The diversity of captured bird species paled in comparison to the diversity of the recorded mammal species—however, the capture ability of cameras likely differed between birds and mammals as birds may quickly move through a frame. The blue jay was recorded on the railway more than any other bird species, with a total of 114 capture events. However, 105 of these events occurred at camera 6 between November and May. Other frequently recorded birds were the American crow with 35 capture events, and the common raven with 18 capture events. All three corvid species remained in the area year-round. Capture events for all other bird species ranged from 1 to 8, indicating relatively low use or capture ability of the camera as animals flew through the frame (Figure 4).
Seasonal use of the railways varied among the recorded wildlife species (Table 1 and Table 2). Average use for all mammals was greatest in summer, followed by fall, spring, and winter, respectively (Table 1). It was apparent that some mammal species, like the bobcat, groundhog, American marten, and mink, were photographed on the railway only incidentally. However, other species, like the wolf, red fox, moose, raccoon, black bear, and snowshoe hare used the railway regularly, some showing distinct seasonal use patterns (Table 1). Black bears hibernate from late fall to early spring, and were thus absent from the railway in winter. Similarly, raccoons showed only sporadic winter activity, primarily during thaw periods. Deer migrate out of the study area during the fall and return in early spring. Elk frequented the railway mostly in late fall and early spring (Table 1).
Seasonal use of the railway by birds appeared highly dependent on the species’ migratory habits. However, with the exception of blue jays, most capture events were recorded in the spring (Table 2). Incidental and/or opportunistic use of the railway during the snow-free period was recorded for the ruffed grouse, turkey vulture, sandhill crane, and rose-breasted grosbeak. The blue jay, common raven, American crow, rock dove, and common grackle were present on the railway in at least two seasons. Migratory species left the study area in the fall, and only the snow bunting, blue jay, American crow, and common raven used the railway regularly during winter (Table 2).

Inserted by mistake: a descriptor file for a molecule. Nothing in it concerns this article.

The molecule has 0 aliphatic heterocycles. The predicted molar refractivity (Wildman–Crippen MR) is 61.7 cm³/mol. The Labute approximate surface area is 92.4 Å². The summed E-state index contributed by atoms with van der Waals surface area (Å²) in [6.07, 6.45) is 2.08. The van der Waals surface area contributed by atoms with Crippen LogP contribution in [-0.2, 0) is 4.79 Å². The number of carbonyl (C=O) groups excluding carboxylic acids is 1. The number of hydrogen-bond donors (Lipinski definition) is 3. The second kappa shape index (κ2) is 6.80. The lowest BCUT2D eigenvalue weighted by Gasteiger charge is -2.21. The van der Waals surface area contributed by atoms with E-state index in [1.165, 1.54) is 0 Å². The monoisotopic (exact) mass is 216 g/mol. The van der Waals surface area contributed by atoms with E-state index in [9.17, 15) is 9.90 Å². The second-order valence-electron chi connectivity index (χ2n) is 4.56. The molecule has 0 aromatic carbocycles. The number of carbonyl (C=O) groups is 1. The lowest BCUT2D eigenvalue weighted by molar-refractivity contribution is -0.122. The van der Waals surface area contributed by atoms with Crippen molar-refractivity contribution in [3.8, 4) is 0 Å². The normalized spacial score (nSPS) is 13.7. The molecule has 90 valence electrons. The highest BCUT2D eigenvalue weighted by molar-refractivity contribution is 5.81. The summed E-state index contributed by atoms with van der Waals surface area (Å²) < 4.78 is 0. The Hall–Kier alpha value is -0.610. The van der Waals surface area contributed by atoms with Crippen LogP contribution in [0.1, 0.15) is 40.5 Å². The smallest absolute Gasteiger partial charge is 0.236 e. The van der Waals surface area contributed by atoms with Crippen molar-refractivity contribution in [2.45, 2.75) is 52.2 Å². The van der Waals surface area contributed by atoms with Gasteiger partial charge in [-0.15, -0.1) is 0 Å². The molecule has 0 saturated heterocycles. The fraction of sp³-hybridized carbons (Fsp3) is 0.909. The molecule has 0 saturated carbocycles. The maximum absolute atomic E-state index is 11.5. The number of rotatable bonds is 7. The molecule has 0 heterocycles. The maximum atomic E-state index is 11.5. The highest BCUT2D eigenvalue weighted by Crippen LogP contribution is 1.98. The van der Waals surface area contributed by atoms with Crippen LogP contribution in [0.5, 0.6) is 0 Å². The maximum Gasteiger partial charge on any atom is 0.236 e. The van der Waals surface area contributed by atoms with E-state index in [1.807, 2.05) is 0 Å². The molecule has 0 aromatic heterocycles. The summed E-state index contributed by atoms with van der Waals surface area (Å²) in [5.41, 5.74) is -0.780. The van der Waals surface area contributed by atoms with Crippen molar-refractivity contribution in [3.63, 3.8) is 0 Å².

On average, railway use by mammals was most frequent during the night; however, some species (e.g., black bear, elk, groundhog, marten) were recorded mostly during the day. As no owls or other nocturnal birds were captured by the cameras, bird use was documented exclusively during the day (Table 3).
The number of mammal and bird capture events, as well as the number of recorded species, varied among cameras for both birds and mammals (Table 4 and Table 5).

4. Discussion

We documented frequent railway use by the majority of medium-to-large mammal species endemic in our study area. Mammals frequented the railway more than twice as much as birds; however, cameras may have had reduced capture ability for birds, which are likely to quickly enter and exit a frame. Larger species, such as moose, elk, and wolves, and medium species, such as the raccoon and red fox, often used the railway as a travel corridor, while other species appeared to use the railway incidentally. Railway corridors can provide relatively direct and easy travel routes for large- and medium-sized mammals, such as ungulates, carnivores, rodents, and lagomorphs [18].